The tradition said, ‘Don’t murder.’ That was a good start. However, the tradition didn’t want us to stop merely at the point of avoiding murder. So as a first step beyond what the tradition required, Jesus calls us to root out the anger that precedes the physical violence that leads to murder. As a second step, he calls us to deal with the verbal violence of name-calling that precedes the physical violence that leads to murder. As a third step, he urges us to engage in pre-emptive reconciliation. In other words, whenever we detect a breach in a relationship, we don’t need to determine who is at fault. The intent of tradition isn’t merely to be ‘in the right’; the goal is to be in a right relationship. So we are to deal with the breach quickly and proactively, seeking true reconciliation. Being in a right relationship – not merely avoiding murder – was the intent of the tradition all along.
That kind of pre-emptive reconciliation, Jesus teaches, will help us avoid the chain reactions of offence, revenge and counter-offence that lead to murder, and that keep our court systems busy and our prison systems full.
After extending the road in the area of violence, Jesus moves to four more issues, each deeply important both to individuals and societies – sexuality, marriage, oaths and revenge. In each case, conventional religious morality – which Jesus calls the righteousness of the scribes and Pharisees – focuses on not doing external wrong: not murdering, not committing adultery, not committing illegal divorce, not breaking sacred oaths, not getting revenge. For Jesus, true aliveness focuses on transforming our deeper desires.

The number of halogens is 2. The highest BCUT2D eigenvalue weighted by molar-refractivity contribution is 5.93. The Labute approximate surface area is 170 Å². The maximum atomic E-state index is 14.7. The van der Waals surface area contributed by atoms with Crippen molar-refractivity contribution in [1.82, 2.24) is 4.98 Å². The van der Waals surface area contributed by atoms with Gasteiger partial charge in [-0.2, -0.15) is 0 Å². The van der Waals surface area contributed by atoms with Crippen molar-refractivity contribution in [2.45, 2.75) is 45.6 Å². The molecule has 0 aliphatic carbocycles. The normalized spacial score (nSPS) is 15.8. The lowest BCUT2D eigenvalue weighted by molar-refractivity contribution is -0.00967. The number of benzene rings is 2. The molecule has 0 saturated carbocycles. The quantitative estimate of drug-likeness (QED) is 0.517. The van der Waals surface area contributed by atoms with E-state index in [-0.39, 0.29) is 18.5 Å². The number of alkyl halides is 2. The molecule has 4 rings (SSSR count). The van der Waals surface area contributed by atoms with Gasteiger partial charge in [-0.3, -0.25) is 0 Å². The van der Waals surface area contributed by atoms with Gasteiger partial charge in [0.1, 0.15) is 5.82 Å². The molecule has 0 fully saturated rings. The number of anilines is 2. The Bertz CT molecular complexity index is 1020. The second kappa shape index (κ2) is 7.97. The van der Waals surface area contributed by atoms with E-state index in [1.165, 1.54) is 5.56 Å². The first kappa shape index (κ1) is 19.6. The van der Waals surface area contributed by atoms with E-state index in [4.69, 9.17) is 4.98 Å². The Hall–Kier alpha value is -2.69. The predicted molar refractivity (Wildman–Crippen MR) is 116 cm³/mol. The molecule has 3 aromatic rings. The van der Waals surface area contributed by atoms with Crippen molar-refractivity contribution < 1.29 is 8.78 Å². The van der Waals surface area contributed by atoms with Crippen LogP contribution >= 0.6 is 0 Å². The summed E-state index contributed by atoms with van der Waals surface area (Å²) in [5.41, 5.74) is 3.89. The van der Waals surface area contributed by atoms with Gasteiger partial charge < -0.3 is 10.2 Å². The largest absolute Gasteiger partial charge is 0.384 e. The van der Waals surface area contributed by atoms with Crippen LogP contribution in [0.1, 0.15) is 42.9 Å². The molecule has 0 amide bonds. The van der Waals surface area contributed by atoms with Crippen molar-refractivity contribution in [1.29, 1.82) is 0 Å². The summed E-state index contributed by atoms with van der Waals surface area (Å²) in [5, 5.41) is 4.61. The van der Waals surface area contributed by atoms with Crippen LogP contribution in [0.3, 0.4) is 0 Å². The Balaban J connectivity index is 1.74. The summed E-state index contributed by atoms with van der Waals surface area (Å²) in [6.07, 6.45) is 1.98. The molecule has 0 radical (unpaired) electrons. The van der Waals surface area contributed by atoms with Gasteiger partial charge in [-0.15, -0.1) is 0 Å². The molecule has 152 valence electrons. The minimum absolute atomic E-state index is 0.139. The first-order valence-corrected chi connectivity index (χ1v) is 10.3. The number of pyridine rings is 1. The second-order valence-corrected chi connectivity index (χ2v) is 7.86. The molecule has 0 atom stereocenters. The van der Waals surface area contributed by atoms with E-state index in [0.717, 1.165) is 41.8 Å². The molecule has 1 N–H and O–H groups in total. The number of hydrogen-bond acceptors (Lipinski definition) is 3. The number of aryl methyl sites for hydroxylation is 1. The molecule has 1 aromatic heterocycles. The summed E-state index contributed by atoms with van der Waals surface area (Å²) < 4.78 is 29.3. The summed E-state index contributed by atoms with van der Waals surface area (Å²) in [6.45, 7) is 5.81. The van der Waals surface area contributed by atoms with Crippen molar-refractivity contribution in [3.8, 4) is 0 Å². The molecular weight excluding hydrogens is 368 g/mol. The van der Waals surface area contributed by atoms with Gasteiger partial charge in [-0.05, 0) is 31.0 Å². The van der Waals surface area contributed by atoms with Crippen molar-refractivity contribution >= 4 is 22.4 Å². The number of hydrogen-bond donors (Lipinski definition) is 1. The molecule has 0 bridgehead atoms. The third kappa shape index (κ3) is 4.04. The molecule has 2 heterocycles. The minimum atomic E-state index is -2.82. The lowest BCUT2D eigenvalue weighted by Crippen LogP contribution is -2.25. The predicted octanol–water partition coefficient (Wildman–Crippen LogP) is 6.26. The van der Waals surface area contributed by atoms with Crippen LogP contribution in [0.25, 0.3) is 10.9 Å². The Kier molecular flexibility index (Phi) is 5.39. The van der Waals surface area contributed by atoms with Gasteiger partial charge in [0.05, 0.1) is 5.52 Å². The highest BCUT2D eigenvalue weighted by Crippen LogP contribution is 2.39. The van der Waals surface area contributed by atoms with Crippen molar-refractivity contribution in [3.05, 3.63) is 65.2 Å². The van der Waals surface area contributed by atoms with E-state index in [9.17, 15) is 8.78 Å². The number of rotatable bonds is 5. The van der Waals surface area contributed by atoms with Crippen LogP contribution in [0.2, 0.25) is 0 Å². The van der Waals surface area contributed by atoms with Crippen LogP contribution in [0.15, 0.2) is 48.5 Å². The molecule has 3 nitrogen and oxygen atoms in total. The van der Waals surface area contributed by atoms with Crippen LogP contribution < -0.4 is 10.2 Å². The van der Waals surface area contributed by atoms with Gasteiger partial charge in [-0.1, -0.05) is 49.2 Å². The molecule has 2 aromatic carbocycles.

So, regarding sexuality, the tradition requires you to avoid adultery. But Jesus says to extend the road, to go further and deeper by learning to manage your internal lustful desires. Regarding divorce, you can try to ‘make it legal’ in the eyes of society as the tradition requires. But Jesus challenges you to go further and deeper by desiring true fidelity in your heart. Regarding oaths, you can play a lot of silly verbal games to shade the truth. Or you can go further and deeper, desiring simple, true speech, saying what you mean and meaning what you say. And regarding retaliation against injustice, you can react in ways that play right into unjust systems. Or you can go further and deeper, transcending those systems entirely.
Here Jesus gets very practical. As people living under Roman occupation, his hearers were used to getting shoved around. It was not uncommon for a Roman soldier to give one of them a backhand slap – the insulting whack of a superior to an inferior. When this happened, some would skulk away in humiliation or beg the bully not to hit them again. But that rewarded the oppressor’s violence, and it made them complicit in their own diminishment.
That was why others dreamed of retaliation, of pulling out a dagger and slitting the throat of the oppressor. But that would reduce them to the same violent level as their oppressors. So Jesus offered them a creative alternative: stand tall and courageously turn the other cheek, he said. In so doing, they would choose non-violence, strength, courage and dignity . . . and they would model a better way of life for their oppressors, rather than mirroring the violent example they were setting.